The Czechoslovak language was an attempt to create a single written standard, first proposed during the national revival in the 1830s and the official language of the First Czechoslovak Republic from 1920–1938.

In television and radio, Czech and Slovak were used in equal ratios Since the dissolution of Czechoslovakia in 1993, the Czech and Slovak written standards have been the official languages of the Czech and Slovak Republics, respectively.

Beginning in the 1990s, a political movement of Moravian linguistic separatism has developed. [6] On the occasion of 2011 Census of the Czech Republic, several Moravian organizations (Moravané and Moravian National Community among others) led a campaign to promote the Moravian nationality and language. The 2011 census recorded 108,000 native speakers of Moravian.[7]


The Czech-Slovak dialect continuum historically blended into Silesian in the west and Ukrainian (Ruthenian) in the east. With the development of the written standards in the 19th century, it has become less diversified, but there remains a pronounced dialectal division in Moravia. The southeastern Moravian dialects, in particular, are sometimes considered dialects of Slovak rather than Czech, e.g. using the same declension patterns for nouns and pronouns and the same verb conjugations as Slovak.[8]

In a 1964 textbook on Czech dialectology, Břetislav Koudela used the sentence "Put the flour from the mill in the cart" to highlight phonetic differences between dialects:[12]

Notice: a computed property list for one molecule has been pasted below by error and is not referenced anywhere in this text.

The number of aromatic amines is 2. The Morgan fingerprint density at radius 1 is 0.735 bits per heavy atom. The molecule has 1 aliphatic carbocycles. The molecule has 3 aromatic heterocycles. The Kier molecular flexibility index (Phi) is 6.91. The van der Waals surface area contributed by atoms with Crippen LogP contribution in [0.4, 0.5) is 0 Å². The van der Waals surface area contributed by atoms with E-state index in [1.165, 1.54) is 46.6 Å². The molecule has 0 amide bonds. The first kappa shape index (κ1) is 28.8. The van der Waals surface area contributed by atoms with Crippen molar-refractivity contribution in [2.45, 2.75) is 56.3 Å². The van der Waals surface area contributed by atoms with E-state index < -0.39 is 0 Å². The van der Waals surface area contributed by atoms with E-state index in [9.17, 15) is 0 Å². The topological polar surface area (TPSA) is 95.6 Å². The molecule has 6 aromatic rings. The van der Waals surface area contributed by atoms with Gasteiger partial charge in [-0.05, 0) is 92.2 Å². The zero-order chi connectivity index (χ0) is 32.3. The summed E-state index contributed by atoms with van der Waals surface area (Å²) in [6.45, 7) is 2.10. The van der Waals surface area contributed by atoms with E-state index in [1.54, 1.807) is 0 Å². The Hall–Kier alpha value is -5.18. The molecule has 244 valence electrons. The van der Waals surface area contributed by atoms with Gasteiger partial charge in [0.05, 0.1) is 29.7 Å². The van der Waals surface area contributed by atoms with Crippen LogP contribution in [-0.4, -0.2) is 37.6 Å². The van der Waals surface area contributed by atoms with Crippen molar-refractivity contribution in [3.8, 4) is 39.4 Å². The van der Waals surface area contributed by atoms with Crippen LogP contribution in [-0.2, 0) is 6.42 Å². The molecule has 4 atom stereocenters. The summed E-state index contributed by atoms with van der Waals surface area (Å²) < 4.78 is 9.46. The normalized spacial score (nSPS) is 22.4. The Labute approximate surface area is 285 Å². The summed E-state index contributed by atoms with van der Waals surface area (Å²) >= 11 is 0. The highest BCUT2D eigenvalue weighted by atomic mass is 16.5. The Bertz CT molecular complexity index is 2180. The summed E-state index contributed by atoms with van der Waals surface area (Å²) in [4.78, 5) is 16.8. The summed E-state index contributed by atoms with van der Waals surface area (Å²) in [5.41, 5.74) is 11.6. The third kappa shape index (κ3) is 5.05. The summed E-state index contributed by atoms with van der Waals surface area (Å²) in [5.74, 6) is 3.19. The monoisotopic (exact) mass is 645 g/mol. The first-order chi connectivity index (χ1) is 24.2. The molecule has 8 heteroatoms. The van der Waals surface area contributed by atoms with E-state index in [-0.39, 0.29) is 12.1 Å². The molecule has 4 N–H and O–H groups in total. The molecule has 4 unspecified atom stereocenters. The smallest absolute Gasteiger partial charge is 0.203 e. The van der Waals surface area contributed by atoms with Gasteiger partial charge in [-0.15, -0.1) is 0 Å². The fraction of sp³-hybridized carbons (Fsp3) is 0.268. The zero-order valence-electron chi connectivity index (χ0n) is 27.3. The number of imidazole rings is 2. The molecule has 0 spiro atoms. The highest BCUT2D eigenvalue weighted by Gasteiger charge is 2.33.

Standard Czech: Dej mouku ze mna na vozík.
Common Czech: Dej mouku ze mlejna na vozejk.
Central Moravian: Dé móku ze mna na vozék.
Lach: Daj muku ze młyna na vozik.
Eastern Moravian: Daj múku ze młýna na vozík.
Standard Slovak: Daj múku z mlyna na vozík.

Comparison of written standards

The following comparison concerns the contemporary written standards:


Slovak graphemes that do not exist in the Czech language are: ä, ľ, ĺ, ŕ, ô, dz, dž. Czech graphemes that do not exist in the Slovak language are: ě, ř and ů (see Pronunciation for Czech language and Pronunciation for Slovak language).


Slovak has the following phonemes which Czech does not have: /ʎ/, /rː/, /lː/ (also /æ/ in higher-style standard Slovak, or some dialects), and the diphthongs /i̯a/, /i̯e/, /i̯u/, /u̯o/; and on the contrary, Czech has /r̝/. Slovak, unlike Czech, uses palatal consonants more frequently (that is, is phonetically "softer"), but there are some exceptions. Slovak de, te, ne are usually pronounced as the Czech , , . The "Rhythmic Law" in Slovak prohibits two adjacent long syllables.[13]


Slovak grammar is somewhat more regular than the grammar of literary Czech, since present-day standard Slovak was not codified until the 19th century. The two languages have differences in declension and conjugation endings and paradigms (e.g. Slovak -cia, -ej, -dlo, , -ov, -om, -mi – Czech -c(i)e, , -tko, -t, , -em, y). Slovak does not commonly use the vocative case, while the Czech vocative is still very much alive. Slovak uses the passive voice formed like in English less than Czech, and prefers the passive voice formed using the reflexive pronoun sa (like in Spanish language) instead.[clarification needed]